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The Value of Attending Conventions and Trade Shows

The Value of Attending Conventions and Trade Shows

by John Jennings

The most valuable benefit of joining your state and national taxidermy association is the opportunity to attend the annual convention. Trade-show season runs from February to July and is the perfect time to start harvesting the benefits of membership. Pro Tip: When you travel to a convention in the United States, your transportation (flights or mileage), half your meals, a single hotel room, registration fees, and other business expenses are deductible if it provides, maintains, or improves the skills related to your trade or business. Unfortunately, if a spouse or other individual accompanies you, that individual’s travel expenses are not usually tax deductible. Talk with your accountant about legitimate expenses.

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Taxidermy Positioning Systems

Taxidermy Positioning Systems

by Larry Blomquist and Tony Psaila

 

 

This Taxidermy Positioning Systems article will explain the suggested methods for installing the Wall Bracket system for wall pedestal gameheads and Pedestal Support System for table pedestal mounts. The entire article is presented here for instructional purposes and you can also download the PDF for printing and viewing at a later time. Breakthrough Magazine retains all copyrights and this article can only be used for personal instruction. It cannot be sold, reprinted, or distributed without written permission from Breakthrough Magazine Inc. 


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From Novice… to Best of Show

From Novice… to Best of Show

by Dave Sprout

From Novice to Best of Show – that was an outcome I never envisioned in 2011 when I entered my first competition as a novice at the World Taxidermy and Fish Carving Championships in Springfield, Illinois. Looking back on this journey, this accomplishment was fueled by a simple desire to get better, and then finding and taking advantage of the best resources available. I carved my first fish during the early ’90s, but my work was very crude. Work and family life intervened, and I set aside any thoughts on how to improve my carvings. Then in 2009, I purchased a Bob Berry carving book and I carved a trout. I was intimidated by the painting and the project remained unfinished. A year later, I took a flat art painting class with a local artist through the continuing education program of the state technical college. My project was to finish painting my trout, and I surprised myself, as it looked better than I thought it would. With the realization that my fish carving could improve with a little self-help, I was inspired to try carving another fish.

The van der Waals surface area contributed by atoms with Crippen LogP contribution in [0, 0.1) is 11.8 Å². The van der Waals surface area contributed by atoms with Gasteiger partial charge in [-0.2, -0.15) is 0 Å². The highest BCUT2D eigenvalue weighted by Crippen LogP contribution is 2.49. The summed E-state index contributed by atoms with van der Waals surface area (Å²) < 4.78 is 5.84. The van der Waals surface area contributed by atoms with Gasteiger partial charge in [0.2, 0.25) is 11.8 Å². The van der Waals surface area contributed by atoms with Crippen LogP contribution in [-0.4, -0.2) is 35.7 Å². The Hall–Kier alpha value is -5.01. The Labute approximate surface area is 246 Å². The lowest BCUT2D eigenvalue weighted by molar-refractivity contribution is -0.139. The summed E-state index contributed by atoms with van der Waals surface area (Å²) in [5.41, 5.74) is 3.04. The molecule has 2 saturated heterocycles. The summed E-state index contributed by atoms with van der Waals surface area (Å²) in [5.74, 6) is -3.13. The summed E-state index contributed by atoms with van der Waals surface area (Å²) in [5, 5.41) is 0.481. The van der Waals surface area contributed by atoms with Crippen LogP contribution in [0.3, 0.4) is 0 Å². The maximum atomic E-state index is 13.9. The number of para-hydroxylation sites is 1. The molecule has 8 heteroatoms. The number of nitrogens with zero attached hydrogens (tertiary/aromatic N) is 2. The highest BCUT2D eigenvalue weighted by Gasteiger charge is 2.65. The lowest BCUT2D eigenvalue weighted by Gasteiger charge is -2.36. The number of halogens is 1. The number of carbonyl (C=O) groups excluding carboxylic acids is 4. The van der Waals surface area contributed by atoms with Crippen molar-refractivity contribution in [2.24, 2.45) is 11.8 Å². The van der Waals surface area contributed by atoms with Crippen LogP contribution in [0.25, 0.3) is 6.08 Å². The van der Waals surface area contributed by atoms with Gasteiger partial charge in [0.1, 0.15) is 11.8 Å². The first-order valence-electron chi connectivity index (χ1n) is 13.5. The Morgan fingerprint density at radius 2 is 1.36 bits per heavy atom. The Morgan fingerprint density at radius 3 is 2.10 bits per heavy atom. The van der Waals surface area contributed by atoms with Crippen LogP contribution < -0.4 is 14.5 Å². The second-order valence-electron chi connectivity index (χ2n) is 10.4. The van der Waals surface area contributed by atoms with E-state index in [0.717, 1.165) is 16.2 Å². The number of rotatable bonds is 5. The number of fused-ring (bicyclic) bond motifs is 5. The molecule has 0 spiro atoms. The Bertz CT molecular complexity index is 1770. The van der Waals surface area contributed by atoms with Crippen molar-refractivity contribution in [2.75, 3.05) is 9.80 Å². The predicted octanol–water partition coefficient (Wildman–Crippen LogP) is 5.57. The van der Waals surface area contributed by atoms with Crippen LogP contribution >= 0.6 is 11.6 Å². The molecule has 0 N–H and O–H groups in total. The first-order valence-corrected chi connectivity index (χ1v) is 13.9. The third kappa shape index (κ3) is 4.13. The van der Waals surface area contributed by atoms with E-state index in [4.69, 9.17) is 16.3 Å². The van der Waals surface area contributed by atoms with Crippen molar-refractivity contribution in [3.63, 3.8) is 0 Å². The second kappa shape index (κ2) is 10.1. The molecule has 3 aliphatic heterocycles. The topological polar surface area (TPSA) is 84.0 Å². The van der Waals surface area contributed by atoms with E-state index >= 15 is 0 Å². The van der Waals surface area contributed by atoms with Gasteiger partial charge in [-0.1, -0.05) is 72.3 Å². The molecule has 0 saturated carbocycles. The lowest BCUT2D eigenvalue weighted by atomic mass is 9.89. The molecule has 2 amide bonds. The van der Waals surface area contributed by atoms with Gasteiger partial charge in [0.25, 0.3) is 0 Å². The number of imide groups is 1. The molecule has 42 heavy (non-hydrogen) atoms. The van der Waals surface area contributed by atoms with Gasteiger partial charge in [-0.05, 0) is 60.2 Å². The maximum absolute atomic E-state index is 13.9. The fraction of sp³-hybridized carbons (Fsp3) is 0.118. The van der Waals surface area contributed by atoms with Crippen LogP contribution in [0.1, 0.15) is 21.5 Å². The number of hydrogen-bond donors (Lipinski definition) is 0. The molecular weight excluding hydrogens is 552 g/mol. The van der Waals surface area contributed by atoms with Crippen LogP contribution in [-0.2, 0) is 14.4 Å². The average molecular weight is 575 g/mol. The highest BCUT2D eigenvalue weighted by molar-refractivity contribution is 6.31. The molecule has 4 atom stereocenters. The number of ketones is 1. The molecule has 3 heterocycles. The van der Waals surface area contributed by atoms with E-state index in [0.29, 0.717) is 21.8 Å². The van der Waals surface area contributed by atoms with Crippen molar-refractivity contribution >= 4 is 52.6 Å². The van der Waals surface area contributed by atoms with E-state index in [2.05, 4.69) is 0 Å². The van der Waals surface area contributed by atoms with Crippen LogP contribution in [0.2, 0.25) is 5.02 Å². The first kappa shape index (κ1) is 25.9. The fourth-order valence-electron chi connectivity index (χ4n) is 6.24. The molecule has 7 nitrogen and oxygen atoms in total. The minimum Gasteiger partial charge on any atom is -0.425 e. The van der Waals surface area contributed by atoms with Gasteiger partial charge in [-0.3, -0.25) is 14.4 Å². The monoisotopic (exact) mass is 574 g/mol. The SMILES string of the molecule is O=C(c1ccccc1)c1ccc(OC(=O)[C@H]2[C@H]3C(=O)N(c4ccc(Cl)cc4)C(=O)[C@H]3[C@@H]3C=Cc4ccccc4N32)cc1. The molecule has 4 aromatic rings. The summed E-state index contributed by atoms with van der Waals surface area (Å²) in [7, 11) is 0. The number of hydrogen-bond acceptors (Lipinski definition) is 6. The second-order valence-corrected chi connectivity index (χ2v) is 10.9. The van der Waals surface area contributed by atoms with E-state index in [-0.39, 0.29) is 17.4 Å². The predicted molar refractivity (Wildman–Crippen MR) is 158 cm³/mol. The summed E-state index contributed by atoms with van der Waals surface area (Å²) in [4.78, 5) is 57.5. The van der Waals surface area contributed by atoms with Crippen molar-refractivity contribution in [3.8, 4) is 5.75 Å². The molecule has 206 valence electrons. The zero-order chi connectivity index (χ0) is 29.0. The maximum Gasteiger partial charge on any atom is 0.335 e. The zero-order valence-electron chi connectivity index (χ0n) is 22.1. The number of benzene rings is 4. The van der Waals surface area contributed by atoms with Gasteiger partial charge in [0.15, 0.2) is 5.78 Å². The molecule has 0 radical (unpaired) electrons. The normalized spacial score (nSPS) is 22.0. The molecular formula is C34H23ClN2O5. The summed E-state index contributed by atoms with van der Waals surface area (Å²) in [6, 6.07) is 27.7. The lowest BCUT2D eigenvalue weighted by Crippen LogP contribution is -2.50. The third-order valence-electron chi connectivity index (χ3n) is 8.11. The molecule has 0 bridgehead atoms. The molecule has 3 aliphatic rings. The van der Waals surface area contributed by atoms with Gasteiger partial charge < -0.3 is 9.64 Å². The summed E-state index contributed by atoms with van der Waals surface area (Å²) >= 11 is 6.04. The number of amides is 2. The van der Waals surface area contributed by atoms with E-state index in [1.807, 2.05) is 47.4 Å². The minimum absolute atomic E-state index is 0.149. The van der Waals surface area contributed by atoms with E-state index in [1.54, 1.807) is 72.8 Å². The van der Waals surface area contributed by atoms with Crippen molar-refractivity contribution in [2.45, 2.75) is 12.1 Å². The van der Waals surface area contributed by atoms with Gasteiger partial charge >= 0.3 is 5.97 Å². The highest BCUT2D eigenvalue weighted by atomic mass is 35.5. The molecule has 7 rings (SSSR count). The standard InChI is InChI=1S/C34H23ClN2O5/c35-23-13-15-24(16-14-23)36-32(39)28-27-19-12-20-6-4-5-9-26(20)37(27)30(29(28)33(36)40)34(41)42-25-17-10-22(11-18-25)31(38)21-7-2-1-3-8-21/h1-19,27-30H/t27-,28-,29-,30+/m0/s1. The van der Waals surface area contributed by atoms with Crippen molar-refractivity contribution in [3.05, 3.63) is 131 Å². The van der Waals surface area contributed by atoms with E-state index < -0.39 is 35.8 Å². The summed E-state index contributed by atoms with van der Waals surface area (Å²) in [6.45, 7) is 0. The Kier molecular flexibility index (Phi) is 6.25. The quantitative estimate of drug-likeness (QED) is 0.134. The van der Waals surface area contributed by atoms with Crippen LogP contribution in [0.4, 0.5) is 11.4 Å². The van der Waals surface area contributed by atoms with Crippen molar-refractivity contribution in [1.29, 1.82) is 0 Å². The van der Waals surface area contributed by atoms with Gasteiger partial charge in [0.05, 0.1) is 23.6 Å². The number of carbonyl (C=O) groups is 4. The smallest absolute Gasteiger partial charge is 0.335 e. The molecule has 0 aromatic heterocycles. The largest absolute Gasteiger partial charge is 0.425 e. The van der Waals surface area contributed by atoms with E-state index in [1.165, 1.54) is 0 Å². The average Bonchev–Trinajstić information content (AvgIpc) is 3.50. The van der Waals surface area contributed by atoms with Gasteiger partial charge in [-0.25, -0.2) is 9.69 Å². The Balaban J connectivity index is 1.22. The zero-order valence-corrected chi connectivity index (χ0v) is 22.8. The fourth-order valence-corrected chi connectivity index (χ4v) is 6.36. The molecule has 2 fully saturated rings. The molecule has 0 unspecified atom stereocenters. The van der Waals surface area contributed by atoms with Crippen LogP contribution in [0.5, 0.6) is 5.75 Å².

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Painting and Installing Fish Eyes into a Cast Fish

Painting and Installing Fish Eyes into a Cast Fish

by World Champion Mike Kirkhart

When it comes to eyes, I feel the life of the mount starts in the eyes. Most of us look into the eyes of each other to communicate and the instinct is to look at a creature in the eyes before scanning the rest of the body. I look at fish the same way. A good fish mount needs a great eye set, just like as with animals and birds. The tricky part of fish eyes is the variety of species and the various colors of eyes they can have. If you take into account the different sizes needed, it’s crazy to have that much inventory in stock waiting to fit into the size fish on your bench. Yes, I keep lots of precolored Flex Eyes in stock, but when I have fish that have larger eyes or need different shapes and profiles, it’s always better to paint them myself.

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2019 Breakthrough Awards, Part 1

2019 Breakthrough Awards, Part 1

Publisher’s note: We had a tremendous response from the many talented winners of the Breakthrough Award for Judges’ Choice Best of Show. With so many excellent professional photos and excellent write-ups about their awards, it filled 15 dedicated pages, too many to fit into this one issue. Instead of running photos small and cutting text so that we could reduce the page numbers, we decided to honor the winners with a two-part series which will continue next issue.

Featured winners from 2019 in this issue:

  • NTA  Clint Rickey
  • New Zealand—Louise Pearson
  • Australia—Ben Carillo
  • Canada—Georgie Elekes
  • Alabama—Ryan Searce
  • Arizona—Terry Johnson
  • California—Seth Lane
  • Colorado—Doug Barnes
  • Florida—Mike Mizelle
  • Illinois—Bruce Owens
  • Indiana—Chip Wendt
  • Kansas—Cory Foth
  • Kentucky—Butch Irwin
  • Louisiana—Lee Duet

NEXT ISSUE: 2019 BREAKTHROUGH AWARD WINNERS FROM MAINE, QUEBEC, MICHIGAN, MISSISSIPPI, MISSOURI, MONTANA, NEW YORK, NORTH CAROLINA, NORTH DAKOTA, OKLAHOMA, SOUTH DAKOTA, TEXAS, UTAH, VIRGINIA, WYOMING

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